Shops still sell mostly foreign food

The state should support the local food production with various subsidies or other methods that would broaden the offer.

Food prices and other commodities were compared within EU.Food prices and other commodities were compared within EU. (Source: SME)

The share of foodstuffs produced in Slovakia offered in shops continues to drop, but not because of the lack of promotion. The state fails to support the food producers who were decimated especially during the rule of the first post-communist governments, observers say.

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Two recent surveys carried out by GfK company showed that only about 39 percent of all products sold in shops are of Slovak origin. The number dropped compared with the 2014 survey, with one of the reasons being the low number of Slovak producers.

“Companies are unable to supply big retailers,” retail analyst Ľubomír Drahovský told The Slovak Spectator, adding that Slovak consumers are not very interested in domestic products as they are usually more expensive.

To change the current situation, the state should support the production with various subsidies or other methods that would broaden the offer. This problem cannot be solved immediately and it is necessary to prepare a longer-term strategy, the analyst added.

Yet the fact remains that customers have different priorities and they still prefer price over origin of purchased products, observers point out.

Food origin not important

During recent years, the Agriculture Ministry has introduced several campaigns to support domestic production. It even defined what a “Slovak food product” is: a product with 75 percent of its raw-material components made in Slovakia, except for water, according to the regulation adopted in July 2013. 

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The producers, however, are not required to label their product with a mark confirming their Slovak origin. One of the reasons is that the EU provides only limited support to local food as its interest is to remove the borders and create one common market, the Hospodárske Noviny daily reported. 

Moreover, the Slovak shops were required by law to display close to their entrances how much foodstuff of Slovak origin they sell. The Agriculture Ministry, however, informed in May 2016 that this duty will be scrapped following the note of the European Commission that the provision was at odds with EU legislation. 

The EC claimed that the only solution it would accept was to remove the provisions from the law, which the ministry accepted though it does not identify with the objections, ministry spokeswoman Radka Kulaviaková told the TASR newswire back in May.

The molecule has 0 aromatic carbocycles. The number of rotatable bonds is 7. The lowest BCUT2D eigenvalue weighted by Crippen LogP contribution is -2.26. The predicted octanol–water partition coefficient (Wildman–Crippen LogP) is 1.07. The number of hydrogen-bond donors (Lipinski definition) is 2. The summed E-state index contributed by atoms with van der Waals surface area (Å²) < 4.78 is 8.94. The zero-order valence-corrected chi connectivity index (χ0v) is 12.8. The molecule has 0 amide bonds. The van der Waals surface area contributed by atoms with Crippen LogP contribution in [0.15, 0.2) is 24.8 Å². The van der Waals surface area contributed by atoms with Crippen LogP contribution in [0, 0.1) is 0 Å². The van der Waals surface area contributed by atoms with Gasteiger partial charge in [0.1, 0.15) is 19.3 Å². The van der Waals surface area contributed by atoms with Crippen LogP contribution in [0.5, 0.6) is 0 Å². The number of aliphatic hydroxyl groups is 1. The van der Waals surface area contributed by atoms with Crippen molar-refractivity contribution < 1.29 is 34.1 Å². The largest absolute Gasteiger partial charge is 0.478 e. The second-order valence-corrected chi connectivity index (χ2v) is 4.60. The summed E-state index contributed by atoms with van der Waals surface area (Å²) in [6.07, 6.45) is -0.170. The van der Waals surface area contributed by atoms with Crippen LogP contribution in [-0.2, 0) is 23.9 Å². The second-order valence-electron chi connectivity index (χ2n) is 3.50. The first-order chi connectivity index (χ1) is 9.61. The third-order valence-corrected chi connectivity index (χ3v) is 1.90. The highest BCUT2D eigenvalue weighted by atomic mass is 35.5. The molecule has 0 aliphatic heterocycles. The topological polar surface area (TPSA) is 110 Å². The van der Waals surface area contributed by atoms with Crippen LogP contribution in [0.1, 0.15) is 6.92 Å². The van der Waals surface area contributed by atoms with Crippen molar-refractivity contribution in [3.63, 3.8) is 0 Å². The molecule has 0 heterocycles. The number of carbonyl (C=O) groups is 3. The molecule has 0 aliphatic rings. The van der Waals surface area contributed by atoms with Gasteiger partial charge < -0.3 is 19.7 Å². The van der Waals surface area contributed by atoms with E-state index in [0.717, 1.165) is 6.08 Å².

The publishing of lists will continue, though only on a voluntary basis, she added.

“The ministry considers the information on share of foodstuffs of Slovak origin from the point of revenues useful and having a certain explanatory power,” Kulaviaková continued.

Drahovský, however, considers the provision “one of the grandiose stupidities”. Moreover, in most cases the customers are not interested in the origin of products. They rather pick the products based on their price. They also check freshness and quality of the products. Other important factors are shopping habits and locality of the shops.

“The impact of the regional sentiment seems to be minimal,” Drahovský said.

More support for producers

The Agriculture Ministry meanwhile tries to increase the share of Slovak food in shops also via various educational and promotional campaigns, as well as via negotiations with the retailers established in Slovakia to sell more Slovak food, ministry spokeswoman Jana Gasperová said.

“The ministry also tries to persuade producers to create associations that would enable them to meet demands of retailers and increase their negotiating power,” Gasperová told The Slovak Spectator.

Drahovský points out that the domestic production in Slovakia has been decimated and can only be restored with difficulties. 

The agriculture and food production was under strong political lobbying especially during the rule of the earlier governments, which resulted in many domestic producers being gradually eliminated. Some domestic production companies were sold to foreign owners, but they finally left and the production simply ceased to exist, the analyst continued.

Moreover, support for the food industry lags behind European standards. Slovakia meets requirements of Brussels without analysing the impacts they will have on the domestic sector and without proposing and implementing the strategies that would support the Slovak food industry, said Jarmila Halgašová, director of the Food Chamber of Slovakia. 

“Combined with the approach of retailers we cannot expect the position of the food industry in Slovakia will improve,” Halgašová told The Slovak Spectator.

Though every government promises at its beginning it wants to support producers, every attempt has failed so far, opines Drahovský. 

Even this government has stated some of its priorities in its programme manifesto. The Agriculture Ministry, for example, plans to prepare a new law on a marketing fund to support the promotion of Slovak agricultural products. Gasperová also points to the voluntary principle of labelling products of Slovak origin, whose aim is to support the sale and promotion of such products and their placement in the Slovak market.

Yet there is still a risk that the share of Slovak food in shops will continue decreasing, especially at the time the European market faces a surplus of food resulting from the Russian embargo, Drahovský said. 

“Moreover, for Slovak consumers price is still a priority,” he added.


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